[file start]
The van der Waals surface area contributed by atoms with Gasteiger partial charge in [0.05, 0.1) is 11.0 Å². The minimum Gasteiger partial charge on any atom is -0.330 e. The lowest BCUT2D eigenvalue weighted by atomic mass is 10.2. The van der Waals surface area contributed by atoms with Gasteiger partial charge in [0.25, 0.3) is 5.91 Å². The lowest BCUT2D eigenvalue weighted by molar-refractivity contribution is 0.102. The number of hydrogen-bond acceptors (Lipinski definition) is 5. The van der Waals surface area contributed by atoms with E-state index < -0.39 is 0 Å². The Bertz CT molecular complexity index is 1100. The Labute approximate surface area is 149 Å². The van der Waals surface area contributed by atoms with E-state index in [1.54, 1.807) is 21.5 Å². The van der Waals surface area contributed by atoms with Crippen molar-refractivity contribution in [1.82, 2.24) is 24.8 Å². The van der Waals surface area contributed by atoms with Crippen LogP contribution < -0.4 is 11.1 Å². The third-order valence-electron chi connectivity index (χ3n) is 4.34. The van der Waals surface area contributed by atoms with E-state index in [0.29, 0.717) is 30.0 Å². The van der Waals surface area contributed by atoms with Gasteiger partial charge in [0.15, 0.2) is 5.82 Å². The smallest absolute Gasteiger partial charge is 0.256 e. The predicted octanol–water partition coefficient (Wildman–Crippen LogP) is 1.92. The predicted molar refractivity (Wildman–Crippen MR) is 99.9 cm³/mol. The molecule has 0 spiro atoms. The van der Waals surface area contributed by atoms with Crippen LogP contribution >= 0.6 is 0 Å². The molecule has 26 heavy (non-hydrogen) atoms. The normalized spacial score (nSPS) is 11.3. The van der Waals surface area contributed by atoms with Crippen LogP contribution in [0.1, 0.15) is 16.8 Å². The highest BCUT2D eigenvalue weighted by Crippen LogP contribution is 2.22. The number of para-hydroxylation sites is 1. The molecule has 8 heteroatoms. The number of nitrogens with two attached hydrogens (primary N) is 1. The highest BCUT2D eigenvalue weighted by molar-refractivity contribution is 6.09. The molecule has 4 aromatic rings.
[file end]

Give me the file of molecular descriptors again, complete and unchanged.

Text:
The van der Waals surface area contributed by atoms with Gasteiger partial charge in [0.05, 0.1) is 11.0 Å². The minimum Gasteiger partial charge on any atom is -0.330 e. The lowest BCUT2D eigenvalue weighted by atomic mass is 10.2. The van der Waals surface area contributed by atoms with Gasteiger partial charge in [0.25, 0.3) is 5.91 Å². The lowest BCUT2D eigenvalue weighted by molar-refractivity contribution is 0.102. The number of hydrogen-bond acceptors (Lipinski definition) is 5. The van der Waals surface area contributed by atoms with E-state index < -0.39 is 0 Å². The Bertz CT molecular complexity index is 1100. The Labute approximate surface area is 149 Å². The van der Waals surface area contributed by atoms with E-state index in [1.54, 1.807) is 21.5 Å². The van der Waals surface area contributed by atoms with Crippen molar-refractivity contribution in [1.82, 2.24) is 24.8 Å². The van der Waals surface area contributed by atoms with Crippen LogP contribution < -0.4 is 11.1 Å². The third-order valence-electron chi connectivity index (χ3n) is 4.34. The van der Waals surface area contributed by atoms with E-state index in [0.29, 0.717) is 30.0 Å². The van der Waals surface area contributed by atoms with Gasteiger partial charge in [0.15, 0.2) is 5.82 Å². The smallest absolute Gasteiger partial charge is 0.256 e. The predicted octanol–water partition coefficient (Wildman–Crippen LogP) is 1.92. The predicted molar refractivity (Wildman–Crippen MR) is 99.9 cm³/mol. The molecule has 0 spiro atoms. The van der Waals surface area contributed by atoms with Crippen LogP contribution >= 0.6 is 0 Å². The molecule has 26 heavy (non-hydrogen) atoms. The normalized spacial score (nSPS) is 11.3. The van der Waals surface area contributed by atoms with Crippen LogP contribution in [0.1, 0.15) is 16.8 Å². The highest BCUT2D eigenvalue weighted by Crippen LogP contribution is 2.22. The number of para-hydroxylation sites is 1. The molecule has 8 heteroatoms. The number of nitrogens with two attached hydrogens (primary N) is 1. The highest BCUT2D eigenvalue weighted by molar-refractivity contribution is 6.09. The molecule has 4 aromatic rings.